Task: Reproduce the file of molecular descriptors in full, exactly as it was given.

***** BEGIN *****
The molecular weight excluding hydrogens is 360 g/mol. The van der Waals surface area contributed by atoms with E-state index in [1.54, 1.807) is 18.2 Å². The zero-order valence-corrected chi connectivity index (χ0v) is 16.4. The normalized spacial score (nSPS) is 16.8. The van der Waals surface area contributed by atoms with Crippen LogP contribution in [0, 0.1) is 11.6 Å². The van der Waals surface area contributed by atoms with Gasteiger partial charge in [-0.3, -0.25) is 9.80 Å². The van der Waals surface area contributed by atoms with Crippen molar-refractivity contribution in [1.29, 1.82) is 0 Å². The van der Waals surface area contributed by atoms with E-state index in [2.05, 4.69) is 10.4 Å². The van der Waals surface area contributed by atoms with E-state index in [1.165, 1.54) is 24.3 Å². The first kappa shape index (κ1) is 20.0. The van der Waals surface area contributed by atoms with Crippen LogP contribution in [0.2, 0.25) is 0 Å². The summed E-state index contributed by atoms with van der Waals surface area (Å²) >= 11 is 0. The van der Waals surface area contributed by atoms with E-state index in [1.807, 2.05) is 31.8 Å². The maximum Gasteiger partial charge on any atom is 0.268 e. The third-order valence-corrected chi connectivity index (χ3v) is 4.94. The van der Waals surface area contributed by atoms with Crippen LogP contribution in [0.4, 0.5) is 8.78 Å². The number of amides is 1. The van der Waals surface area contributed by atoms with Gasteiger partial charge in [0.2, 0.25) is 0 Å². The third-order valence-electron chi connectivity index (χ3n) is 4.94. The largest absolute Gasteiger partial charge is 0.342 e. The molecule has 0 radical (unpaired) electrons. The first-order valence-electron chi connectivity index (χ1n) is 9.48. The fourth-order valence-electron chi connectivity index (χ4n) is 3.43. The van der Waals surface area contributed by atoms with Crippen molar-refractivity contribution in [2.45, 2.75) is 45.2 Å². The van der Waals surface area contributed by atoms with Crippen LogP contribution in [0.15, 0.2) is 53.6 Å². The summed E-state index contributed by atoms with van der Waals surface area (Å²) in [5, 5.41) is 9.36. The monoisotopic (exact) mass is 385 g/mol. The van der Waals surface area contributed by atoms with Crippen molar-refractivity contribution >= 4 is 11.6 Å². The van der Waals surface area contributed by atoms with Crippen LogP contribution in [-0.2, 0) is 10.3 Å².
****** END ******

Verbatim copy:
The molecular weight excluding hydrogens is 360 g/mol. The van der Waals surface area contributed by atoms with E-state index in [1.54, 1.807) is 18.2 Å². The zero-order valence-corrected chi connectivity index (χ0v) is 16.4. The normalized spacial score (nSPS) is 16.8. The van der Waals surface area contributed by atoms with Crippen LogP contribution in [0, 0.1) is 11.6 Å². The van der Waals surface area contributed by atoms with Gasteiger partial charge in [-0.3, -0.25) is 9.80 Å². The van der Waals surface area contributed by atoms with Crippen molar-refractivity contribution in [1.29, 1.82) is 0 Å². The van der Waals surface area contributed by atoms with E-state index in [2.05, 4.69) is 10.4 Å². The van der Waals surface area contributed by atoms with E-state index in [1.165, 1.54) is 24.3 Å². The first kappa shape index (κ1) is 20.0. The van der Waals surface area contributed by atoms with Crippen LogP contribution in [0.2, 0.25) is 0 Å². The summed E-state index contributed by atoms with van der Waals surface area (Å²) >= 11 is 0. The van der Waals surface area contributed by atoms with E-state index in [1.807, 2.05) is 31.8 Å². The maximum Gasteiger partial charge on any atom is 0.268 e. The third-order valence-corrected chi connectivity index (χ3v) is 4.94. The van der Waals surface area contributed by atoms with Crippen LogP contribution in [0.4, 0.5) is 8.78 Å². The number of amides is 1. The van der Waals surface area contributed by atoms with Gasteiger partial charge in [0.2, 0.25) is 0 Å². The third-order valence-electron chi connectivity index (χ3n) is 4.94. The largest absolute Gasteiger partial charge is 0.342 e. The molecule has 0 radical (unpaired) electrons. The first-order valence-electron chi connectivity index (χ1n) is 9.48. The fourth-order valence-electron chi connectivity index (χ4n) is 3.43. The van der Waals surface area contributed by atoms with Crippen molar-refractivity contribution in [2.45, 2.75) is 45.2 Å². The van der Waals surface area contributed by atoms with Crippen LogP contribution in [0.15, 0.2) is 53.6 Å². The summed E-state index contributed by atoms with van der Waals surface area (Å²) in [5, 5.41) is 9.36. The monoisotopic (exact) mass is 385 g/mol. The van der Waals surface area contributed by atoms with Crippen molar-refractivity contribution >= 4 is 11.6 Å². The van der Waals surface area contributed by atoms with Crippen LogP contribution in [-0.2, 0) is 10.3 Å².